Launching a building renovation initiative based on geothermal renewable energy was expensive with first costs but was projected with sustainable and life-cycle costs.
The Mechanical Contractors on this project thoroughly inspected all equipment assets and Synergy tested the sequence of operations. This ensured the equipment was tested in its entirety, from start up to shut down. For example, when the Synergy team tried to force the pumps to turn on and off, they discovered the pumps did not automatically reset, which was problematic. The facility team had to go back to the Building Automation System (BAS) and manually reset the boilers. Pointing this problem out early helped the operations make adjustments and implement automatic resets in the BAS.
A commissioning agent is often expected to give a stamp of approval that all MEP assets are fine. However, a good Cx agent will be the Owner’s Advocate by working through issues and making sure assets are actually running properly. During this project, Synergy’s Cx agent helped the owner work through several issues. One example was an issue with the geothermal water pumps that were not cycling properly. Out of the 3 pumps, only 2 should’ve been running at any given time. However, there were no redundancies in place, so all 3 pumps were running at the same time, all the time. Synergy’s team helped them work through the controls issues on the pumps so it operated effectively.
A thorough Cx process will uncover issues in a timely manner to allow facility teams to address and correct issues, otherwise left undone they can create more expensive and complicated issues later on. Out of the 412 issues discovered during design review, site inspections, and system testing, here are a few examples:
- The geothermal loop was installed in a location that would not control the temperature loop. This incorrect installation caused an alteration to the sequence of operations.
- The primary chilled water pumps were supposed to include a new trimmed-down impeller. This was missed during installation and the spec impellers were utilized instead. The pumps were exceeding their rated current draw, trying to achieve the proper flow, but couldn’t because of the incorrect impeller size.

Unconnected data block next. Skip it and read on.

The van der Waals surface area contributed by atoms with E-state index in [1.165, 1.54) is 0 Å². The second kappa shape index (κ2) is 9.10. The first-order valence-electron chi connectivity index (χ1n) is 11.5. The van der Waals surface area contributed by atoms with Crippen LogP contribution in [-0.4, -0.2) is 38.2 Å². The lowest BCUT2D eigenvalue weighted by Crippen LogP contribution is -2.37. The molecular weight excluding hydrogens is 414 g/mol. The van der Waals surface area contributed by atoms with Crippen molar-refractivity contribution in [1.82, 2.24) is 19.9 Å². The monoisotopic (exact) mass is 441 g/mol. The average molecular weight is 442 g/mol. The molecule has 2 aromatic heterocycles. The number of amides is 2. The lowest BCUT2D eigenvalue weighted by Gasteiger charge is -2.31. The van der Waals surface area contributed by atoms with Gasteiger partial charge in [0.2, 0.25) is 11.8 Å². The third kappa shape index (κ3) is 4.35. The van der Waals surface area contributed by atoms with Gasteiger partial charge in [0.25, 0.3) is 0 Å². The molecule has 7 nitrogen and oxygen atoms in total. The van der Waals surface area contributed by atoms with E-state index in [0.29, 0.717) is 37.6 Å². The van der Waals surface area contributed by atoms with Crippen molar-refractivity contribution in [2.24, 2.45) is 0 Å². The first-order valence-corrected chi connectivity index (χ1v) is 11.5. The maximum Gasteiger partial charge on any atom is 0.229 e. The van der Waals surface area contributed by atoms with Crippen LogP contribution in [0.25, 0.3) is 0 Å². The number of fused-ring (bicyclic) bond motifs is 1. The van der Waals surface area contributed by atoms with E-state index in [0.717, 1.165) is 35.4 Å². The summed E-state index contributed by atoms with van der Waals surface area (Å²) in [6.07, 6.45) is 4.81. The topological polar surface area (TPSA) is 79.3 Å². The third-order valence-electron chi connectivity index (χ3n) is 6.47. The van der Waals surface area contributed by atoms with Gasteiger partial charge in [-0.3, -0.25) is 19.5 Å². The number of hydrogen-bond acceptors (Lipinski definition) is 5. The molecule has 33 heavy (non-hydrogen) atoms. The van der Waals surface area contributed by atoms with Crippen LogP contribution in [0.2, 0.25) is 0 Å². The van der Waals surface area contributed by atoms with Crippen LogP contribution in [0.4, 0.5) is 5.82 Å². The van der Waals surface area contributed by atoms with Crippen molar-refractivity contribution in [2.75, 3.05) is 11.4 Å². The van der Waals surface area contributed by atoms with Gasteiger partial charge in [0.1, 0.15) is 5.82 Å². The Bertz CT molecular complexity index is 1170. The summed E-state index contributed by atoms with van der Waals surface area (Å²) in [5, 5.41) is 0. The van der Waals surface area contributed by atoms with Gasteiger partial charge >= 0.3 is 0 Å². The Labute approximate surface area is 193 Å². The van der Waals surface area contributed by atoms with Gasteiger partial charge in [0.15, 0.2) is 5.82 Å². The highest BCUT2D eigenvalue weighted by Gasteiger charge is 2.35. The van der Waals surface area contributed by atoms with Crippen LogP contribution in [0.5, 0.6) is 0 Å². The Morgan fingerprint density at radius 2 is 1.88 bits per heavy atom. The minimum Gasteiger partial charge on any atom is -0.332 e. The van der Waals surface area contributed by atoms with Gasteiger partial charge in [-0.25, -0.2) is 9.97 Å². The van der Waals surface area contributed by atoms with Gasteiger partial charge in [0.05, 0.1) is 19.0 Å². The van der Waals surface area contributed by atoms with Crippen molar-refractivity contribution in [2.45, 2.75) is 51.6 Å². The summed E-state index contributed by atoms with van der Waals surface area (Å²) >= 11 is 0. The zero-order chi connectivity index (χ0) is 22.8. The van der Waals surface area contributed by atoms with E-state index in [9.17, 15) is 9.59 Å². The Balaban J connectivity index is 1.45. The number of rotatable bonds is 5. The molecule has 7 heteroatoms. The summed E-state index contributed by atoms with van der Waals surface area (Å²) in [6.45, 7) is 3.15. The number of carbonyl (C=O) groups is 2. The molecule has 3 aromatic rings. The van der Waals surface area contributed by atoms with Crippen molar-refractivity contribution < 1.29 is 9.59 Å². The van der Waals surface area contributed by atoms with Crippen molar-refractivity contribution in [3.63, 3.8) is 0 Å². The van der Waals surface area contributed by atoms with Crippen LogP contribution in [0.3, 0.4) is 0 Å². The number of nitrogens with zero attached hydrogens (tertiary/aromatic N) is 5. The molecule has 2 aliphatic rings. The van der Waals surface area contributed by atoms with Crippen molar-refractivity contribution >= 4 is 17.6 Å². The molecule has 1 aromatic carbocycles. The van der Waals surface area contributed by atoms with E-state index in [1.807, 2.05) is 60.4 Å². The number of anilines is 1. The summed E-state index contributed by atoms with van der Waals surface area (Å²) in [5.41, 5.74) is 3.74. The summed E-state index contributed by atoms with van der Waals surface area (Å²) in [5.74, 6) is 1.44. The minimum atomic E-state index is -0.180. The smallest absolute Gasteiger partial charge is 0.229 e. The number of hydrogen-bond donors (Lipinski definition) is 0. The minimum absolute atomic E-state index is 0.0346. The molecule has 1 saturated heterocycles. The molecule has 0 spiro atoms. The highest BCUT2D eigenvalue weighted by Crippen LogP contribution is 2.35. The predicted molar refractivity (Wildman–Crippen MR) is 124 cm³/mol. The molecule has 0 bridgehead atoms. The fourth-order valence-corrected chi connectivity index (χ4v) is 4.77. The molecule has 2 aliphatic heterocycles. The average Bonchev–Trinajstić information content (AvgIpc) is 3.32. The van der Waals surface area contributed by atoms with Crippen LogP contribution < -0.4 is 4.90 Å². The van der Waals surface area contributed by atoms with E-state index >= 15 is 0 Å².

- The chilled water return was short cycling through the bypass loop causing the chilled water supply to be too warm. The problem was creating dehumidification issues on humid days within the building. The issue was corrected by artificially speeding up the pumps in the primary loop. The increased supply water flow allowed the system to accurately track demand and temperatures.
Another valuable find were the issues discovered with the boilers that wouldn’t unload normally. Testing is traditionally performed with ramping up equipment, but backing down was not tested. When Synergy’s Cx agent discovered this, they pointed out the boilers were not cycling down the same way they cycled up. The boilers needed to be reprogrammed so they would operate correctly.
Launching a building renovation initiative based on geothermal renewable energy was expensive with first costs but was projected with sustainable and inexpensive life-cycle costs. Not many owners can demonstrate how they’ve made a building more comfortable and reduced energy usage, but the forward-thinking leaders of this project did just that. They revitalized a historic, drafty building and renovated it to a highly-functional, controlled environment for future generations to enjoy.